Nation's political split on display at Trump Phoenix visit

PHOENIX (AP) - The nation's political split over President Donald Trump is expected to be on full display Tuesday as hard-core backers of the Republican president flood into the Phoenix Convention Center and police brace for protests from opponents outside.

The rally organized by the Trump campaign will also be a test of the president's support among his base and elected Arizona Republicans, some of whom won't show up because of the possible damage he can do to their own political standing. Outside the Convention Center, opponents and Democratic leaders plan protests and marches designed to highlight opposition to Trump's immigration policies, he remarks last week about an Aug. 12 white supremacist rally in Charlottesville, Virginia, and his possible plans to pardon former Sheriff Joe Arpaio.

Among those not planning to attend the rally by the titular head of the national Republican Party is Arizona Gov. Doug Ducey, whose spokesman said he instead plans to meet the president at the Phoenix airport and then oversee security. Violence in Charlottesville that broke out between white supremacist groups and their opponents provide the governor a clean reason to avoid being seen on stage with the president.

But Ducey's own top law enforcement officer, Department of Public Safety Director Frank Milstead, said Monday that state resources will mainly be on standby as a "backstop" in case Phoenix Police need to call them in.

Other top Republicans who either will not attend or are not expected to show up are the state's two senators, John McCain and Jeff Flake. Both have been targets of the president's wrath.

Of the state's five GOP House members, three say they will definitely attend - Trent Franks, Andy Biggs and Paul Gosar. Reps. David Schweikert and Martha McCally have not responded to requests seeking information on whether they will attend.

Meanwhile, one of the state's four Democratic House members plans to lead a Trump protest and a second plans to meet with opponents before the event.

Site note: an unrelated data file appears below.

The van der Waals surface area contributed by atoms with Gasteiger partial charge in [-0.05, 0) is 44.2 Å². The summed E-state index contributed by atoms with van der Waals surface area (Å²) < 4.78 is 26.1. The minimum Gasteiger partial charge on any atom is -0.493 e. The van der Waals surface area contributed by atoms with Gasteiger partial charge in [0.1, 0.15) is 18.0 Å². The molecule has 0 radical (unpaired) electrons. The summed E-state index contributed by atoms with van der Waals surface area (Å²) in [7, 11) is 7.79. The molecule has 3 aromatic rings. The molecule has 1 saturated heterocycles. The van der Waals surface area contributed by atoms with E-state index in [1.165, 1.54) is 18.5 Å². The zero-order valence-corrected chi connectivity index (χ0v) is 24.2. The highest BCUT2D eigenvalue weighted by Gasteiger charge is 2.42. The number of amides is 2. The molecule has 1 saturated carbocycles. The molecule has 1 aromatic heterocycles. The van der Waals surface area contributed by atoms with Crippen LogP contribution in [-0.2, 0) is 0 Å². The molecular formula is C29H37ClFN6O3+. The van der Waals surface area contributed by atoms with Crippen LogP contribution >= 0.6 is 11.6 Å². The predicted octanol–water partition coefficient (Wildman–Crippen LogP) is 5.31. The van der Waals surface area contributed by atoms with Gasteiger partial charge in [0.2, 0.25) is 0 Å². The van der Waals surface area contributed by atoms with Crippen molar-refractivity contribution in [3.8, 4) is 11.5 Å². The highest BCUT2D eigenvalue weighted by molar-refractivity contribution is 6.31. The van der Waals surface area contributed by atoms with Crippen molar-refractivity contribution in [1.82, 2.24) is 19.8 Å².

At a media briefing on security arrangements Monday, Phoenix Police Chief Jeri Williams said her officers will support free speech but criminal conduct will draw a swift law enforcement response. Police plan to establish buffer zones between competing factions to limit to possibility of violent clashes.

Mayor Greg Stanton repeated his belief that Trump should postpone the rally to allow time for the country to heal and move beyond Charlottesville but was "under no illusion that the president will take my advice." He said he was expecting tens of thousands of people downtown but said that's not unusual for the city.

"As mayor of the city of Phoenix, I'm expecting you to be civil, respectful and peaceful," Stanton said. "I will assure that we are well, well prepared."

Carlos Garcia of Puente Arizona said protesters will meet Tuesday around 4 p.m. and march from a downtown park to the Phoenix Convention Center, where Trump is scheduled to hold the rally at 7 p.m. Immigrant rights activists protested several of Trump's Arizona visits, at one point last year blocking a major road that led to a rally he held in Fountain Hills, a Phoenix suburb.

The groups oppose Trump's possible pardon of former Sheriff Joe Arpaio, who was convicted of misdemeanor contempt of court this year. Trump told Fox News he was seriously considering a pardon. Besides speculation about a possible pardon, there is talk of a possible endorsement of former state Sen. Kelli Ward in her primary challenge to Flake.


Associated Press writers Astrid Galvan, Josh Hoffner and Jacques Billeaud contributed to this report.